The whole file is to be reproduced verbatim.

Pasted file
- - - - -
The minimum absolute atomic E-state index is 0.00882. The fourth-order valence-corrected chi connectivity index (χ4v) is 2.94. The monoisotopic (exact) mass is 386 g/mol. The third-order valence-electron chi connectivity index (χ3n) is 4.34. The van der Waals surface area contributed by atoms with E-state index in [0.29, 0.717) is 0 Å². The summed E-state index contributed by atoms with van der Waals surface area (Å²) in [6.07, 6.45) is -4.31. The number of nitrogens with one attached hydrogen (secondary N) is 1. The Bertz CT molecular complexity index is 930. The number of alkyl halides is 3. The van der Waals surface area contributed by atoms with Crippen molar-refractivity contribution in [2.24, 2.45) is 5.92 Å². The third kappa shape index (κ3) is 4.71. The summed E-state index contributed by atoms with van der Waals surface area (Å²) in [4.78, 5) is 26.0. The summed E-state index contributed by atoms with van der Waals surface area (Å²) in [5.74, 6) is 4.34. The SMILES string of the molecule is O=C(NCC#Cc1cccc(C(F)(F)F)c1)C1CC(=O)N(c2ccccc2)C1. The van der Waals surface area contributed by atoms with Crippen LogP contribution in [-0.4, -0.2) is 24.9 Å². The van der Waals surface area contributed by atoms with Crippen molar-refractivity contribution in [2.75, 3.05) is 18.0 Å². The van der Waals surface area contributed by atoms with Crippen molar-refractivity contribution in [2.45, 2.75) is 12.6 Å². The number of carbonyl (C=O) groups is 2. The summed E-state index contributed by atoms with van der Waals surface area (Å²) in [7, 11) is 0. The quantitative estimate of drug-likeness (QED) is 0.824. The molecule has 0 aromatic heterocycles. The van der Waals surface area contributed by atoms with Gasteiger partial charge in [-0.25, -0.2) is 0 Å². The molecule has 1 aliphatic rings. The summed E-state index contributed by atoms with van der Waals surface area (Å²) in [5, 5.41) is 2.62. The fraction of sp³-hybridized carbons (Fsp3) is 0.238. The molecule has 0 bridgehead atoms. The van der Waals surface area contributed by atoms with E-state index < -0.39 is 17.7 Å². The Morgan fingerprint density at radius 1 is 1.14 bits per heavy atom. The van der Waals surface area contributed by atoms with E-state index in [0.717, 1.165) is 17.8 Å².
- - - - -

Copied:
The minimum absolute atomic E-state index is 0.00882. The fourth-order valence-corrected chi connectivity index (χ4v) is 2.94. The monoisotopic (exact) mass is 386 g/mol. The third-order valence-electron chi connectivity index (χ3n) is 4.34. The van der Waals surface area contributed by atoms with E-state index in [0.29, 0.717) is 0 Å². The summed E-state index contributed by atoms with van der Waals surface area (Å²) in [6.07, 6.45) is -4.31. The number of nitrogens with one attached hydrogen (secondary N) is 1. The Bertz CT molecular complexity index is 930. The number of alkyl halides is 3. The van der Waals surface area contributed by atoms with Crippen molar-refractivity contribution in [2.24, 2.45) is 5.92 Å². The third kappa shape index (κ3) is 4.71. The summed E-state index contributed by atoms with van der Waals surface area (Å²) in [4.78, 5) is 26.0. The summed E-state index contributed by atoms with van der Waals surface area (Å²) in [5.74, 6) is 4.34. The SMILES string of the molecule is O=C(NCC#Cc1cccc(C(F)(F)F)c1)C1CC(=O)N(c2ccccc2)C1. The van der Waals surface area contributed by atoms with Crippen LogP contribution in [-0.4, -0.2) is 24.9 Å². The van der Waals surface area contributed by atoms with Crippen molar-refractivity contribution in [2.75, 3.05) is 18.0 Å². The van der Waals surface area contributed by atoms with Crippen molar-refractivity contribution in [2.45, 2.75) is 12.6 Å². The number of carbonyl (C=O) groups is 2. The summed E-state index contributed by atoms with van der Waals surface area (Å²) in [7, 11) is 0. The quantitative estimate of drug-likeness (QED) is 0.824. The molecule has 0 aromatic heterocycles. The van der Waals surface area contributed by atoms with Gasteiger partial charge in [-0.25, -0.2) is 0 Å². The molecule has 1 aliphatic rings. The summed E-state index contributed by atoms with van der Waals surface area (Å²) in [5, 5.41) is 2.62. The fraction of sp³-hybridized carbons (Fsp3) is 0.238. The molecule has 0 bridgehead atoms. The van der Waals surface area contributed by atoms with E-state index < -0.39 is 17.7 Å². The Morgan fingerprint density at radius 1 is 1.14 bits per heavy atom. The van der Waals surface area contributed by atoms with E-state index in [0.717, 1.165) is 17.8 Å².